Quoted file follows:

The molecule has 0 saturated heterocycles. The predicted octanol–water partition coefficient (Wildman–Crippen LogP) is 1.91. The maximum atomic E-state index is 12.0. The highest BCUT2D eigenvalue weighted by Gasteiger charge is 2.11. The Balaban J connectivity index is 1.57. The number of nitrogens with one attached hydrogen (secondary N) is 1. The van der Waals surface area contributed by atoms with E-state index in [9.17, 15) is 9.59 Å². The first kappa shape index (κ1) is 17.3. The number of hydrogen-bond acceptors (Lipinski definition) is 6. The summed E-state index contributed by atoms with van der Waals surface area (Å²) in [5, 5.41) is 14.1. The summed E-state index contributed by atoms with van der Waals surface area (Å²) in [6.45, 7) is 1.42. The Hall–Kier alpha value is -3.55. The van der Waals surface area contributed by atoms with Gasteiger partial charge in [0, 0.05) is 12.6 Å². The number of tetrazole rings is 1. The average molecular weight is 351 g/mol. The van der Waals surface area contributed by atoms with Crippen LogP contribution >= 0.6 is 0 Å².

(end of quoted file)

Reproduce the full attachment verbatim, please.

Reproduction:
The molecule has 0 saturated heterocycles. The predicted octanol–water partition coefficient (Wildman–Crippen LogP) is 1.91. The maximum atomic E-state index is 12.0. The highest BCUT2D eigenvalue weighted by Gasteiger charge is 2.11. The Balaban J connectivity index is 1.57. The number of nitrogens with one attached hydrogen (secondary N) is 1. The van der Waals surface area contributed by atoms with E-state index in [9.17, 15) is 9.59 Å². The first kappa shape index (κ1) is 17.3. The number of hydrogen-bond acceptors (Lipinski definition) is 6. The summed E-state index contributed by atoms with van der Waals surface area (Å²) in [5, 5.41) is 14.1. The summed E-state index contributed by atoms with van der Waals surface area (Å²) in [6.45, 7) is 1.42. The Hall–Kier alpha value is -3.55. The van der Waals surface area contributed by atoms with Gasteiger partial charge in [0, 0.05) is 12.6 Å². The number of tetrazole rings is 1. The average molecular weight is 351 g/mol. The van der Waals surface area contributed by atoms with Crippen LogP contribution >= 0.6 is 0 Å².